Plutarch's lives - Complete - 11 PDF ebooks Collection

Plutarch's lives ebook Collection Translated by Bernadotte Perrin

Plutarch's lives ebook Collection

Plutarch structured his Lives by pairing lives of famous Greeks with those of famous Romans. 

Plutarch's Lives of the Noble Greeks and Romans, commonly called Parallel Lives or Plutarch's Lives, is a series of 48 biographies of famous men, arranged in pairs to illuminate their common moral virtues or failings, probably written at the beginning of the second century AD.

Publication date 1914-1926

Excerpt from the Introduction:

Plutarch was born at Chaeroneia, a small town on the northern confines of Boeotia, about the middle of the first century of our era, and toward the close of the reign of the emperor Claudius. He belonged to a family of ample means and generous culture, and was liberally educated. He studied at Athens, the most attractive university town in his day for both Greeks and Romans, and was a disciple of Ammonius of Lamptrae, a Peripatetic philosopher deeply versed in religious lore. Returning to his native town, he was soon called upon to represent it as deputy to the Roman governor of the province of Greece. 

That he travelled extensively over Greece, visited Asia Minor, Egypt, and Italy, and resided much at Rome, may be inferred from his writings, as most that is known about him must be inferred. At Rome, he was in charge of certain public business, so that he had not time to learn thoroughly the Latin language, as he himself confesses in the introduction to his Demosthenes. But Greek was the language of literary and polite 1911.

society at Rome, and cultivated Greeks, especially philosophers, were welcome there. As a Greek philosopher, and a populariser of Platonism, Plutarch read and lectured at Rome, much as he did in the small but select circle of his intimates and friends at home. He made and retained a large acquaintance with the prominent Romans of his day, and was familiar with the questions which most occupied the minds of men at the political centre of the world. 

Then, after Athenian education, generous travels, diplomatic missions, modest literary celebrity, and considerable residence at Rome, he seems to have retired to his little country home, with his books, notes, lectures, essays, and gentle philosophy, and there, in a leisure not all too much encroached upon by local magistracies and certain religious offices at neighbouring Delphi, to have elaborated the sketches of his lectures and essays, which have come down to us under the collective name of Morals, and to have composed the work on which his fame chiefly rests, the Parallel Lives ofy Greeks and Romans. He lived through the reigns Nero, Domitian, and Trajan, and, leaving the world as he did about 120 A.D., must have rejoiced at the accession of Hadrian to the imperial throne. His world had grown steadily better while he lived, and was now to enjoy its second golden age.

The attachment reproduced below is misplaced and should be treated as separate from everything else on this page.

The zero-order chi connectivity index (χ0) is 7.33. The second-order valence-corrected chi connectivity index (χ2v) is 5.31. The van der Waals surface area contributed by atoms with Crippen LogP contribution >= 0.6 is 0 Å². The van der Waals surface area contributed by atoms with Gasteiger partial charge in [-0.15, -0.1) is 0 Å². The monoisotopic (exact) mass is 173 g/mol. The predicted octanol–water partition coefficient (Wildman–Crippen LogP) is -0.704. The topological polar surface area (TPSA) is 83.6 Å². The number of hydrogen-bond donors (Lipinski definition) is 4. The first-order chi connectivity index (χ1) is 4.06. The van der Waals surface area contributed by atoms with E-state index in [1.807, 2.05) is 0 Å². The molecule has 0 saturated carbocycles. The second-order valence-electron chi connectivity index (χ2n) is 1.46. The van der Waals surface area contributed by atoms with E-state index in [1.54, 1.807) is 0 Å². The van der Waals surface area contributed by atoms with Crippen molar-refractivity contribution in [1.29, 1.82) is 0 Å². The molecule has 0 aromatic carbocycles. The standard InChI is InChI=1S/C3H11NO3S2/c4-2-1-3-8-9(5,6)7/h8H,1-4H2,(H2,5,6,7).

Greece, after passing under Roman sway, lost sight gradually of her great men of action, and contented herself with the glories of her men of thought. Here surely the dominant Romans could not vie with her. It was to prove that the more remote past of Greece could show its lawgivers, commanders, statesmen, patriots, and orators, as well as the nearer and therefore more impressive past of Rome, that the Parallel Lives were written. 

With Scipio Africanus the Elder, the greatest man of Rome, Plutarch matched Epaminondas, the greatest man of Greece. This pair, or "book," of Lives is unfortunately lost. With Camillus, who saved Rome from the Gauls, he matched Themistocles, who saved Athens from the Persians.

Contents :

v. 1. Theseus and Romulus. Lycurgus and Numa. Solon and Publicola -- v. 2. Themistocles and Camillus. Aristides and Cato Major. Cimon and Lucullus -- v. 3. Pericles and Fabius Maximus. Nicias and Crassus -- v. 4. Alcibiades and Coriolanus. Lysander and Sulla -- v. 5. Agesilaus and Pompey. Pelopidas and Marcellus -- v. 6. dion and Brutus. Timoleon and Aemilius Paulus -- v. 7. Demosthenes and Cicero. Alexander and Caesar -- v. 8. Sertorios and Eumenes. Phocion and Cato the Younger -- v. 9. Demetrius and Antony. Pyrrhus and Caius Marius -- v. 10. Agis and Cleomenes, and Tiberius and Caius Gracchus. Philopoemen and Flaminus -- v. 11. Aratus, Artaxerxes, Galba and Otho. Index to all the lives


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